FACULTY AND STAFF
Would life in our community be better if:
You had access to new hospitals and senior centers or enhanced health care services for ill or aging family members?
Your children could learn in new or improved schools or child-care centers?
Your commute to work were safer and less congested thanks to better roads or expanded public transportation options?
Your local emergency services providers had up-to-date maps to ensure faster response in a crisis?
Your local markets could better deliver goods and services to your community?
Your local businesses could use census data to determine recruitment efforts, to locate retail stores, new housing and other facilities.
The 2010 Census will be a snapshot of our nation’s population – capturing our changing and diverse America in a fleeting moment in time. But this historic event will do more than tell us who we are as a nation today. It will affect
10 Minutes 10 Questions
Your community’s future.
Your country’s future. Your future.
Frequently Asked Questions (Faculty and Staff)
1. Who should fill out the census questionnaire?
The individual in whose name the housing unit is owned or rented should complete the questionnaire on behalf of every person living in the residence, including relatives and non-relatives.
2. How will the 2010 Census differ from previous censuses?
In 2010, every residence will receive a short questionnaire of just 10 questions. More detailed socioeconomic information previously collected through the decennial census will be asked of a small percentage of the population through the annual American Community Survey. To learn more about the American Community Survey, visit Census Bureau Home Page.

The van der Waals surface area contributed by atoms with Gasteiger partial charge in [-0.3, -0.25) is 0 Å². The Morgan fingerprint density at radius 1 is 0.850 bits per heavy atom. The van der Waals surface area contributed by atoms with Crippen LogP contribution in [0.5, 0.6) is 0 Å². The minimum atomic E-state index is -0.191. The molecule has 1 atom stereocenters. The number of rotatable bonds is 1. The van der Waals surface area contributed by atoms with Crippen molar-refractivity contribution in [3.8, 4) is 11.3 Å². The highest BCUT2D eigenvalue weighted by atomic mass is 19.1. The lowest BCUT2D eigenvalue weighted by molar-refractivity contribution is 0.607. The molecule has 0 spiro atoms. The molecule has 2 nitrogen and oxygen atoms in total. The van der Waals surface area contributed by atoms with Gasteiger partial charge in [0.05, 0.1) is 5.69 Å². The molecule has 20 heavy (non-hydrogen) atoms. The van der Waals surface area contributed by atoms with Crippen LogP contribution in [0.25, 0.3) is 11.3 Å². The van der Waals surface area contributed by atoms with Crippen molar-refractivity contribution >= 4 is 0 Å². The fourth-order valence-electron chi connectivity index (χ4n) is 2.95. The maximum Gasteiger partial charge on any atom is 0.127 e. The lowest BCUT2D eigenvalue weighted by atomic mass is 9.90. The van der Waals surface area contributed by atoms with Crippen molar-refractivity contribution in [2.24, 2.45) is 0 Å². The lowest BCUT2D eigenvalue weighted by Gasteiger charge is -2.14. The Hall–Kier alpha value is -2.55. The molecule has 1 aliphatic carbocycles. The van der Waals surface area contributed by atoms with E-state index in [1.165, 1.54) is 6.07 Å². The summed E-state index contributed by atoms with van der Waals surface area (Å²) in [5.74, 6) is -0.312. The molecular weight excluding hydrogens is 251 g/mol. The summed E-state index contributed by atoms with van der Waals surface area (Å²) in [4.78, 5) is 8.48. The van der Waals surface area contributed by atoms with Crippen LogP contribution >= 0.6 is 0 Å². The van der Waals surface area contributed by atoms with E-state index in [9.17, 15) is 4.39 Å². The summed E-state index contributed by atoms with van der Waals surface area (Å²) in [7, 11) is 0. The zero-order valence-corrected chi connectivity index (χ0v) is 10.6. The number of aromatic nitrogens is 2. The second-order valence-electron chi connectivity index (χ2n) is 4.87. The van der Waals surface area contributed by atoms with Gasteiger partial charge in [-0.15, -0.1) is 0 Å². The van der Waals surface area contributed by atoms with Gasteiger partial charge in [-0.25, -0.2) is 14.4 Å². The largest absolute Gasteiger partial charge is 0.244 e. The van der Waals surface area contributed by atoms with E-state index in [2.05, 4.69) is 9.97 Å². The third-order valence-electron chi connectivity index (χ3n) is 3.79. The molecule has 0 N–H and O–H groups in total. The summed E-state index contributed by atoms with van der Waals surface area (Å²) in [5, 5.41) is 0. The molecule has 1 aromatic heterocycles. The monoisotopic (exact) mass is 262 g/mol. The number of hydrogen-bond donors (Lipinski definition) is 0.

3. How are census data used?
Census data determine the number of seats each state will have in the U.S. House of Representatives. Census data also can help determine the allocation of federal funds for community services, such as school lunch programs and senior citizen centers, and new construction, such as highways and hospitals.
4. What kind of assistance is available to help people complete the questionnaire?
2010 Census questionnaire language assistance guides are available in a variety of languages. Questionnaire Assistance Centers (QAC) will also assist those unable to read or understand the questionnaire. Large-print questionnaires are available to the visually impaired upon request, and a Teletext Device for the Deaf (TDD) program will help the hearing impaired. Contact your Regional Census Center for more details about the types of assistance available and for QAC locations.
5. How does the Census Bureau count people without a permanent residence?
Census Bureau workers undertake extensive operations to take in-person counts of people living in group quarters, such as college dormitories, military barracks, nursing homes and shelters, as well as those who have been displaced by natural disasters.